2.          !"                          Fig. 2: The BigDAWG polystore architecture consists of four Fig. 1: Time taken for various database operations in dif- layers - engines, islands, middleware/API and applications. ference database engines. The dashed lines correspond to a count operation in SciDB and PostGRES and the solid lines correspond finding the number of discrete entries in SciDB perform a matrix multiplication operation) may benefit from and PostGRES. For the count operation, SciDB outperforms performing part of the operation in PostGRES (extracting PostGRES whereas PostGRES outperforms SciDB for finding discrete entries) and the remaining part (matrix multiplication) the number of discrete entries. in SciDB. Extending the concept of federated and parallel databases, we propose a “polystore” database. Polystore databases can of replication, partitioning and horizontally scaled hardware. harness the relative strengths of underlying DBMSs. Unlike Many of the federated database technologies concentrated on federated or parallel databases, polystore databases are de- relational data. With the influx of different data sources such as signed to simultaneously work with disparate database en- text, imagery, and video, such relational data models may not gines and programming/data models while supporting com- support high performance ingest and query for these new data plete functionality of underlying DBMSs. In fact, a polystore modalities. Further, supporting the types of analytics that users solution may include federated and/or parallel databases as wish to perform (for example, a combination of convolution of a part of the overall solution stack. In a polystore solution, time series data, gaussian filtering of imagery, topic modeling different components of an overall dataset can be stored in the of text,etc.) is difficult within a single programming or data engine(s) that will best support high performance ingest, query model. and analysis. For example, a dataset with structured, text and Consider the simple performance curve of Figure 1 which time-series data may simultaneously leverage relational, key- describes an experiment where we performed two basic oper- value and array databases. Incoming queries may leverage one ations – counting the number of entries and extracting discrete or more of the underlying systems based on the characteristics entries – on a varying number of elements. As shown in the of the query. For example, performing a linear algebraic op- figure, for counting the number of entries, SciDB outperforms eration on time-series data may utilize just an array database; PostGRES by nearly an order of magnitude. We see the performing a join between time-series data and structured data relative performance reversed in the case of extracting discrete may leverage array and relational databases respectively. entries. In order to support such expansive functionality, the Big- Many time-series, image or video storage systems are most DAWG polystore system (Figure 2) utilizes a number of fea- efficient when using an array data model [10] which provides tures. “Islands” provide users with a number of programming a natural organization and representation of data. Analytics on and data model choices; “Shim” operations allow translation these data are often developed using linear algebraic operations of one data model to another; and “Cast” operations allow for such as matrix multiplication. In a simple experiment in which the migration of data from one engine or island to another. we performed matrix multiplication in PostGRES and SciDB, We go into greater depth of the BigDAWG architecture in we observed nearly three orders of magnitude difference in Section III. performance time (for a 1000 × 1000 dense matrix multi- plication, PostGRES takes approximately 166 minutes vs. 5 III. B IG DAWG A RCHITECTURE seconds in SciDB). These results suggest that analytics in which one wishes to The BigDAWG architecture consists of four distinct layers perform a combination of operations (for example, extracting as described in Figure 2: database and storage engines; islands; the discrete entries in a dataset and using that result to middleware and API; and applications. In this section, we 978-1-5090-3525-0/16/$31.00 ©2016 IEEE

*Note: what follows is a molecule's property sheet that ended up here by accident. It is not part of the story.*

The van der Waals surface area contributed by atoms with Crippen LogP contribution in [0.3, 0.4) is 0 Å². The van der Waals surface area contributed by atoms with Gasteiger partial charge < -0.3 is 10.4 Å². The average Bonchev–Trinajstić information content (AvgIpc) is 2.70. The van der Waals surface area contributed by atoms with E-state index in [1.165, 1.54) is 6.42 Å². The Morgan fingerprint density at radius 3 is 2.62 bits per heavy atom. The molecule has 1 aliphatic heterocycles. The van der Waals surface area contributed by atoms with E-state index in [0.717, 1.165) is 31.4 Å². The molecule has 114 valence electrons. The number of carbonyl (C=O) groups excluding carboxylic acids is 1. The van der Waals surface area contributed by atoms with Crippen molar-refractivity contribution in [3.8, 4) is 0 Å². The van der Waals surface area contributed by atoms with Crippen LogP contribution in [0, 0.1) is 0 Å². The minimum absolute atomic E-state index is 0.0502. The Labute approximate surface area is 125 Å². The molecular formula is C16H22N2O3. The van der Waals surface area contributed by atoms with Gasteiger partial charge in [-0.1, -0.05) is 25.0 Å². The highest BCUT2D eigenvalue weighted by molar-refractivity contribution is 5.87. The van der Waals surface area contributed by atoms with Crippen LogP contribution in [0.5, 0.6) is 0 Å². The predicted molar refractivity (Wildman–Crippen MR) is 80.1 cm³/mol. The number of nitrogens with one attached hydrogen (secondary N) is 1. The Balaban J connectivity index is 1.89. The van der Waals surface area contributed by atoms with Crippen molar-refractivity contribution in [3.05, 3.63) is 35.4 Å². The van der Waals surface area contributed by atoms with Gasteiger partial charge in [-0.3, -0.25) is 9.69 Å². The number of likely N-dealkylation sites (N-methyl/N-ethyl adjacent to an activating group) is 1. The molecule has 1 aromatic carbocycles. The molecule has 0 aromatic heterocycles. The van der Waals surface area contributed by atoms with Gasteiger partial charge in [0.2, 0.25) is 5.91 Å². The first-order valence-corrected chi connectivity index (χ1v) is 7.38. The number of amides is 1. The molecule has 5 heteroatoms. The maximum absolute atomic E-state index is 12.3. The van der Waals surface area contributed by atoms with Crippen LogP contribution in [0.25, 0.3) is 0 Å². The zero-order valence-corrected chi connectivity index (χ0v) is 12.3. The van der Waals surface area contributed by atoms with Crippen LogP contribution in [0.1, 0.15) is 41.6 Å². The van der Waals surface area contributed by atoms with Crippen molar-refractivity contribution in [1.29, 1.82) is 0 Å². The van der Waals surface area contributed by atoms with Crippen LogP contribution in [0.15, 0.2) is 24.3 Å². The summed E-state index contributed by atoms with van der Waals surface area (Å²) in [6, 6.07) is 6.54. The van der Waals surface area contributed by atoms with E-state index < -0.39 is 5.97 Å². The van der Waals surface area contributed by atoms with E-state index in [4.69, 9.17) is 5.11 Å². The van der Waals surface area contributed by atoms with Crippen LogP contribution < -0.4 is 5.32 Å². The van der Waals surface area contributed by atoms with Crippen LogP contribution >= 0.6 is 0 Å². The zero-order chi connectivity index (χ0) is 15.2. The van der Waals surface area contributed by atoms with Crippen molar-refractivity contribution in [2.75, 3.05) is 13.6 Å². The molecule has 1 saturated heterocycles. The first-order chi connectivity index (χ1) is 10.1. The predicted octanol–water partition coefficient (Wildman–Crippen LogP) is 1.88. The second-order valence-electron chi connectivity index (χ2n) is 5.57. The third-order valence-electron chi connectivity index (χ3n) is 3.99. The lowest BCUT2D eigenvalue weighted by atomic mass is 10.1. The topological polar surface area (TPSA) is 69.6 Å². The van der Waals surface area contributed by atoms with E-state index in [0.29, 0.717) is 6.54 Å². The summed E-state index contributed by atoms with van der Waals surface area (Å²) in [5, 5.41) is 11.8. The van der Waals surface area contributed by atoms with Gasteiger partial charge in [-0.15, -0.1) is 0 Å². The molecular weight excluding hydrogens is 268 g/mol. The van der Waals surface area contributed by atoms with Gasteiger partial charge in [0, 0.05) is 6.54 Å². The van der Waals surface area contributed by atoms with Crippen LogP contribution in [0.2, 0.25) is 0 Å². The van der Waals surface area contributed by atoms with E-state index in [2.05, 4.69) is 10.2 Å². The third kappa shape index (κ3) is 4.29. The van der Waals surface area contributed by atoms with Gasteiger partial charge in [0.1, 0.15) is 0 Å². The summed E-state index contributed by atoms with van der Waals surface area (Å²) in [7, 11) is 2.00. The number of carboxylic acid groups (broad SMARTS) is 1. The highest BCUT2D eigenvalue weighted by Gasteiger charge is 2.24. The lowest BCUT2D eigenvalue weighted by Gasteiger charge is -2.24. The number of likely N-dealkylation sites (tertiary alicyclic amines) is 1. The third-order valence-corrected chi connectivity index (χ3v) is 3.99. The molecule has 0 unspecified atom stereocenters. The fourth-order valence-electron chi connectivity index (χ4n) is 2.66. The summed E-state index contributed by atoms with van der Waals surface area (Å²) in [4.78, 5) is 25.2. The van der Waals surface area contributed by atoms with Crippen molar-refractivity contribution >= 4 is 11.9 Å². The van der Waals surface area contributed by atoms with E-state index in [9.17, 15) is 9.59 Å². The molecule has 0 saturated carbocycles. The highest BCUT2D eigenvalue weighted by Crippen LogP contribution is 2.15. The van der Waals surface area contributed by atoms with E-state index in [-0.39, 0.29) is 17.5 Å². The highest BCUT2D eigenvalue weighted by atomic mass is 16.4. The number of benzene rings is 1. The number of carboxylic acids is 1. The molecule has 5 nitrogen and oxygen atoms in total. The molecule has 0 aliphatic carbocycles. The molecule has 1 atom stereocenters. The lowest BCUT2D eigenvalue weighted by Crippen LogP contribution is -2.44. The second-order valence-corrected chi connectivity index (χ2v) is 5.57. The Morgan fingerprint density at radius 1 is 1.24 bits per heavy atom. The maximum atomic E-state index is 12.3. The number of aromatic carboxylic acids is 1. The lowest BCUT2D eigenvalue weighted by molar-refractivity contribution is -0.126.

3.discuss the current status of each of these layers as well as how they are used with the MIMIC II dataset. A. Database and Storage Engines A key design feature of BigDAWG is the support of multiple database and storage engines. With the rapid increase in het- erogenous data and proliferation of highly specialized, tuned and hardware accelerated database engines, it is important the BigDAWG support as many data models as possible. Further, Fig. 3: The BigDAWG middleware consists of four modules many organizations already rely on legacy systems as a part - planner, monitor, migrator and executor. For a new query, it of their overall solution. We believe that analytics of the is first passed to the planner which interacts with the monitor future will depend on many, distinct data sources that can to develop a complete query plan. This is then passed to the be efficiently stored and processed only in disparate systems. executor which leverages the migrator as needed to complete BigDAWG is designed to address this need by leveraging the query. many vertically-integrated data management systems. For the MIMIC II dataset, we use the relational databases PostgreSQL and Myria [11] to store clinical data such as Figure 3. The middleware has four components: the query demographics and medications. BigDAWG uses the key-value planning module (planner) [16], the performance monitoring store Apache Accumulo for freeform text data and to perform module (monitor) [17], the data migration module (migra- graph analytics [12]. For the historical waveform time-series tor) [18] and the query execution module (executor) [19]. data of various physiological signals, we use the array store Given an incoming query, the planner parses the query into SciDB [13]. Finally, for streaming time-series data, our appli- collections of objects and creates a set of possible query cation uses the streaming database S-Store [14]. plan trees that also highlights the possible engines for each B. Islands collection of objects. The planner then sends these trees to the monitor which uses existing performance information to The next layer of the BigDAWG stack is its islands. Islands determine a tree with the best engine for each collection of allow users to trade off between semantic completeness (using objects (based on previous experience of a similar query). The the full power of an underlying database engine) and location tree is then passed to the executor which determines the best transparency (the ability to access data without knowledge method to combine the collections of objects and executes of the underlying engine). Each island has a data model, a the query. The executor can use the migrator to move objects query language or set of operators and one or more database between engines and islands, if required, by the query plan. engines for executing them. In the BigDAWG prototype, the user determines the scope of their query by specifying an 2) BigDAWG API: The BigDAWG interface provides a island within which the query will be executed. Islands are simple API to execute polystore queries. The API layer a user-facing abstraction, and they are designed to reduce consists of server and client facing components. The server the challenges associated with incorporating a new database components incorporate the many possible islands which engine. connect to database engines via lightweight connectors re- We currently support a number of islands. For example, ferred to as shims. Shims essentially act as an adapter to the D4M island provides users with an associative array data go from the language of an island to the native language model [15] to PostgreSQL, Accumulo, and SciDB. The Myria of an underlying database engine. In order to specify how island exposes support for iteration over and efficient casting a user is interacting with an island, a user specifies a scope between the MyriaX, PostgreSQL and SciDB databases. We in their query. A scope of a query allow an island to also support a number of degenerate islands that connect to correctly interpret the syntax of the query and allows the a single database engine. These degenerate islands provide Island to select the correct Shim that is needed to execute support for the full semantic power (programming and data a part of the query. Thus, a cross-island query may involve model) of a connected database at the expense of location multiple Scope operations. For example, let us suppose we transparency. have two tables A and B in a relational and array database, respectively. Suppose that we want to perform the cross- C. BigDAWG Layer island query ARRAY(multiply(RELATIONAL(select The BigDAWG middleware consists of a number of com- * from A,...),B) which takes all the data in table A ponents required to support the multiple islands, programming and multiplies it with all the data in table B. In this case, the languages and query types that BigDAWG supports. inner operation (RELATIONAL(...)) invokes the Relational 1) BigDAWG middleware: The BigDAWG middleware, is scope and the outer operation invokes the Array scope. Mov- responsible for receiving queries, query planning, determining ing the data between two engines can be done through the efficient execution strategies, maintaining history of previous Cast operation. The Cast operation sends information about queries, and maintaining a record of previous query per- the translation between data models and moves the data as formance. The architecture of the middleware is shown in needed. In the example query, this may imply that the results 978-1-5090-3525-0/16/$31.00 ©2016 IEEE